Due to the new popularity of Afternoon Tea in the Brandywine Valley area and indeed in Wilmington, many people have joined in on this cultural trend from the past. The Downton Abbey series has seemed to add to the flames of desire to hold elegant teas. Companies and non-profits including hotels, caterers, party planners, and protocol and etiquette “experts” join in providing venues and information about how to hold a tea.
The art of having tea, and it is an art if done properly, is something that is common and understood in places like Great Britain, Scotland, and Ireland; however, here in America we have lost the knowledge of what that means. The communities in the Brandywine Valley search back into their cultural past to find new and exciting ways of holding elegant tea.
One of the things that is completely misunderstood, is the different types of Tea "Parties" that one can have. Many hotels are now offering what they call "Afternoon Tea" at lunchtime, and they offer a full course luncheon menu replete with soup, entrees, etc. This is not an Afternoon Tea. It is a "Luncheon Tea", for lack of a better title, as it is really luncheon with tea as the beverage. Some call what is really an "Afternoon Tea" by the name of "High Tea", which is really a full meal, not a light repast.
Here is a list some commonly known Teas that are held in the Brandywine Valley area. Naturally, tea is the preferred beverage of choice, however a good hostess always offers an alternative beverage such as coffee or hot chocolate, or with iced tea the companion beverage tends to be lemonade. Many times late afternoon teas may also serve sherry as an aperitif.
Teas generally run between the hours of 2-6 depending on the type of Tea. Special Teas such as a Morning Tea or Luncheon Tea would be anywhere from 10-2, and a Fireside Tea would be from 8-10 at night. Just as a special note, Black and Oolong teas are offered with sugar, milk (not cream), or lemon (some people may want honey). White and Green teas are taken plain (although if a guest wants the sugar, milk, lemon, or honey, it would be rude to refuse them their choice). Rooibos and Herbal teas are technically not teas, but tisanes, and should also be taken plain (although again that is your guest's choice). In the menus below, other than the Cream Tea where only scones should be offered (thus the name Cream Tea for the cream scone), the scone course can consist of not only scones, but crumpets, small fruit pastries, tea biscuits, miniature muffins, quick breads, and the like. The savory course consists of finger foods such as tea sandwiches, small meat tarts, miniature quiches, and similar items. The sweets course consists of small bite-sized sweet desserts, such as miniature fruit tarts, cookies, mini cupcakes, petite fours, mini cream puffs, etc. A Dessert Tea is usually some larger sweet such as a cake, pie, or individual bowls of things such as trifle, pudding parfaits, etc. The courses within each tea are offered in the order listed below.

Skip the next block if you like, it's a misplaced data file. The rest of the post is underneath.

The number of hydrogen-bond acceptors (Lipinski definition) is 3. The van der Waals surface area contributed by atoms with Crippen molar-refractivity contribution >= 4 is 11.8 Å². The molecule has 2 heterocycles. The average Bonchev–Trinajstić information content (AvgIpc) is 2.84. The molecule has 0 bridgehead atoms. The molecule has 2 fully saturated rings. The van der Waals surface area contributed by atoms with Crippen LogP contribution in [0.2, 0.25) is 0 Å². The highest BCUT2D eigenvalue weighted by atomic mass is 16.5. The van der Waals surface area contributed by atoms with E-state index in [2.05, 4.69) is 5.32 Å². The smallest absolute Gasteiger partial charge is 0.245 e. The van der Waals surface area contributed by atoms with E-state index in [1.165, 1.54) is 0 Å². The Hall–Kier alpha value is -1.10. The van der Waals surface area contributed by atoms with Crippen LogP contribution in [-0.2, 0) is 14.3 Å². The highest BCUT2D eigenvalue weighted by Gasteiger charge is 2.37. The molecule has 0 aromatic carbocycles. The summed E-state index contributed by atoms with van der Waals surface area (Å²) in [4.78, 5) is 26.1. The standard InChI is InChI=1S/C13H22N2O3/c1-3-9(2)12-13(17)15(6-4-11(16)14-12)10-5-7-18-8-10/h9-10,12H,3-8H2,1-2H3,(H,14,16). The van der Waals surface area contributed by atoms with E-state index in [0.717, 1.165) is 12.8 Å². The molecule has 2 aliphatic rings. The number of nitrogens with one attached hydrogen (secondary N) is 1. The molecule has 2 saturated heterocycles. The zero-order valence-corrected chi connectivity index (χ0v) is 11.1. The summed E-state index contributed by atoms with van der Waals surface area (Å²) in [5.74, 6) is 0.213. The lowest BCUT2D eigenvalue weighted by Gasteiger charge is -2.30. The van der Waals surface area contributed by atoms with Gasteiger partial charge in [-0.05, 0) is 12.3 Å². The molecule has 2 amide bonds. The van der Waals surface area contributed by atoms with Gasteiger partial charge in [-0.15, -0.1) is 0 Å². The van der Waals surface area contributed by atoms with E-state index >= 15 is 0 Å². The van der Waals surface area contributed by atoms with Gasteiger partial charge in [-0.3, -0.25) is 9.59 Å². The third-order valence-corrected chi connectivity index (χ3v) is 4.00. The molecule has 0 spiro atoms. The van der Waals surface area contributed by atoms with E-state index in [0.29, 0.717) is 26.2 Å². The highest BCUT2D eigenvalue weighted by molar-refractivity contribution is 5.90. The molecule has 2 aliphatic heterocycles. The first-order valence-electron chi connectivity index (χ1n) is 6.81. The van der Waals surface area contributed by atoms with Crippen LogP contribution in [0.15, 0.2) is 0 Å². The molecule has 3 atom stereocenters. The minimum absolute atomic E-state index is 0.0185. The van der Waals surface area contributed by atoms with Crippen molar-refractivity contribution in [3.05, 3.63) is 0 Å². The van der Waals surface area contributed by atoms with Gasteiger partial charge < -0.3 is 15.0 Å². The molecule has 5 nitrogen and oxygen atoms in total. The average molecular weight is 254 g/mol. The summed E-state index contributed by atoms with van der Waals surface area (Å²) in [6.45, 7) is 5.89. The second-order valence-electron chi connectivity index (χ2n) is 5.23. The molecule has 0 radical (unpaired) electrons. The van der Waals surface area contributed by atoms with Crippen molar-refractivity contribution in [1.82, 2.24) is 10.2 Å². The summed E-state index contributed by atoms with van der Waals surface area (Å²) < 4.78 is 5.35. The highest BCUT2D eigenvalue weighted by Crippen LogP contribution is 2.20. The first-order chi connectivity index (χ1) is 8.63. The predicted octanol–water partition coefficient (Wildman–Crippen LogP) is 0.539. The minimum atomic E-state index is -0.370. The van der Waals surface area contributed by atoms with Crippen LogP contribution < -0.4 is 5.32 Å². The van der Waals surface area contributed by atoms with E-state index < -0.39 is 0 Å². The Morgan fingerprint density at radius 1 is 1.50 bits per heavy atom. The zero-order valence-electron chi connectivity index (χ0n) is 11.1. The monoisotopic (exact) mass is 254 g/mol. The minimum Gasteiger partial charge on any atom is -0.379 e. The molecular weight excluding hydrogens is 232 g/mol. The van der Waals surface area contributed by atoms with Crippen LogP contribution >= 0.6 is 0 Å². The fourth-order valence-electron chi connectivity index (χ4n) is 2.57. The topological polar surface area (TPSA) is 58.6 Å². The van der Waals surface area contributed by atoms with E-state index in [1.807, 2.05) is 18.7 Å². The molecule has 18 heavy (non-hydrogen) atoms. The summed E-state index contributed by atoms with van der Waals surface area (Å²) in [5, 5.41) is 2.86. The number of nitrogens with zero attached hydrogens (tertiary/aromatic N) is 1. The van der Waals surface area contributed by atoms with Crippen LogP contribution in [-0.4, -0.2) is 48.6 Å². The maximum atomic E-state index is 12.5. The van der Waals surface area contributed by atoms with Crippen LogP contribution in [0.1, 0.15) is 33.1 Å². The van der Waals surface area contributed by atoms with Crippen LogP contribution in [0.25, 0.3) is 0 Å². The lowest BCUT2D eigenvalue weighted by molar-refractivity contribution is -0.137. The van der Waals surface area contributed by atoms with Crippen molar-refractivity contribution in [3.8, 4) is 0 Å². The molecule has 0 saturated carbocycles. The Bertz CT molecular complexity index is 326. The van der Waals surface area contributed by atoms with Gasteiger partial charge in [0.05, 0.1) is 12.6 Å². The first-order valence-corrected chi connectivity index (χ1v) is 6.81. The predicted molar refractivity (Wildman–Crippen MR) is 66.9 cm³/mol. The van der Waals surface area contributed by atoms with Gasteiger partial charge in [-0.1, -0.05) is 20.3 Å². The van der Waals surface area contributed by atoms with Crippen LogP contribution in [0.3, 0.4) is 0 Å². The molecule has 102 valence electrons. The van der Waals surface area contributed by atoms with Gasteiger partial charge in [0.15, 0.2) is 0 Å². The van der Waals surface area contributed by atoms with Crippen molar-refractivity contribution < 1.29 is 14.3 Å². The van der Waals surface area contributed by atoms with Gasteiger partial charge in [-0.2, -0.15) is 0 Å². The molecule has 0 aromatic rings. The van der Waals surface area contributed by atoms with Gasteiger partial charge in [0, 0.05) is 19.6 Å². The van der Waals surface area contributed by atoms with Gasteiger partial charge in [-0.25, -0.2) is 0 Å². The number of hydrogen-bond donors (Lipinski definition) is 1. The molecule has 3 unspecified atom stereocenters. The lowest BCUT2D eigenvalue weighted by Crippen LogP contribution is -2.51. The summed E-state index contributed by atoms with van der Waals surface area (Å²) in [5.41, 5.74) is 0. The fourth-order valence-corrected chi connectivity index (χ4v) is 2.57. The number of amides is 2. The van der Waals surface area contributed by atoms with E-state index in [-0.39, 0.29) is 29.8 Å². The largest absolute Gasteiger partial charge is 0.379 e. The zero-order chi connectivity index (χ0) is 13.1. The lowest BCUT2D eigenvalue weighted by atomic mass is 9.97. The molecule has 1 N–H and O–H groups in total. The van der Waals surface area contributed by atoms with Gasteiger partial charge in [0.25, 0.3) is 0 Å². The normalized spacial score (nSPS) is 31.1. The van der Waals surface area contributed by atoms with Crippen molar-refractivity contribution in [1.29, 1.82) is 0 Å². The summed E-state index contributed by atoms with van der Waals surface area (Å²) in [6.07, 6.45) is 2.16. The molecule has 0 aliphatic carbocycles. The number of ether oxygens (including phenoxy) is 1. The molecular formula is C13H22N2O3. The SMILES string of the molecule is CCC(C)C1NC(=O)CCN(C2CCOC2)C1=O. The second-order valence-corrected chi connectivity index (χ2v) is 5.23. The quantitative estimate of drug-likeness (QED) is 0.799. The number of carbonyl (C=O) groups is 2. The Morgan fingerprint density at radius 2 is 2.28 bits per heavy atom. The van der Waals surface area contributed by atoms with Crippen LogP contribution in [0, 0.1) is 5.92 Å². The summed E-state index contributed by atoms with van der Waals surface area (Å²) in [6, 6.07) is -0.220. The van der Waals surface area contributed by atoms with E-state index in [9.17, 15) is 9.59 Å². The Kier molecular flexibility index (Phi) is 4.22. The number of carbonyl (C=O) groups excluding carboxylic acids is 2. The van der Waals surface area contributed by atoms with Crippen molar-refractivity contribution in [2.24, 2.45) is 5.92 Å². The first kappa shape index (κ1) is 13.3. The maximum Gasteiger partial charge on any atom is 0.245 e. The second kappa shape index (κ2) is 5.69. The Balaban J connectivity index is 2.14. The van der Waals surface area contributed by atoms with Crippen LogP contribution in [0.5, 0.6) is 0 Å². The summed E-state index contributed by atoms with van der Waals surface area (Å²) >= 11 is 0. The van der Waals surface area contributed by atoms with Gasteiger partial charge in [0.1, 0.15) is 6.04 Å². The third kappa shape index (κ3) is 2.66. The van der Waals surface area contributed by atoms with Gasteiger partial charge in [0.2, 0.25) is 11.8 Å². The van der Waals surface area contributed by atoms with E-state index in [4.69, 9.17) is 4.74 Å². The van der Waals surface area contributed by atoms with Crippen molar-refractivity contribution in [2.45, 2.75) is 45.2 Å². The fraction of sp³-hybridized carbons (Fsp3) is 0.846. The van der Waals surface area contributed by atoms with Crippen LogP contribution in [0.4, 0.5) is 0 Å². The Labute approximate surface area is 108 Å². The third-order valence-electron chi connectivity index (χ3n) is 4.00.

Morning Tea - This could be a Cream Tea (see below), or you could have crumpets, coffee cake, doughnuts, or any other breakfast type pastry with tea.
Cream Tea - This Tea can be offered any time of day and consists of scones with jam, curd, and clotted cream.
Light Tea - This Tea is a two-course meal consisting of scones (with condiments) and a sweet.
Afternoon Tea - This is the most commonly known Tea name. It consists of savories, scones, and sweets.
Full Tea - This consists of savories, scones, sweets, and a dessert.
Royal Tea - This is a full Tea with the added beverage of champagne, sherry, or a non-alcoholic sparkling beverage along with the tea.
Dessert Tea - Sweets and desserts are served.
High Tea - A complete sit-down meal served at 6 o'clock with tea. (The name High Tea does not have to do with being more formal, but with the height of the table. Other types of teas are generally served from tea tables, which tend to be lower in the manner of a coffee table. High Tea is taken at a kitchen or dining room table, which is high, thus the name High Tea.)
Fireside Tea - An informal home tea where guests toast their own bread, crumpets, etc. over an open hearth while sipping tea.
Garden Tea - A spring or summer Afternoon Tea in the setting of a garden, in which iced tea and lemonade are served in place of hot tea.
Luncheon Tea - known in most hotels as an Afternoon Tea, this is a true luncheon, possibly with soup and entree, served with tea.
Children's Tea - This is a tea designed for children. It generally consists of children friendly sandwiches, possibly scones, but more preferably a muffin, and a sweet along with specially flavored teas or hot chocolate.
Evening Terrace Tea - An outside evening tea held on the terrace or patio. This could possibly be a High Tea or Dessert Tea.
Themed Teas - These teas can consist of any of the above teas with a theme that permeates the entire event from food to decorations. This can be Shower (wedding or baby) Teas, Birthday Teas, Holiday Teas, Seasonal Teas, Spa Teas, Book of the Month Teas, Red Hat Society Teas, etc.
Tea for One Ceremony - This is a Tea that you do for yourself to just stop and take a break. A whole ceremony can be created around this.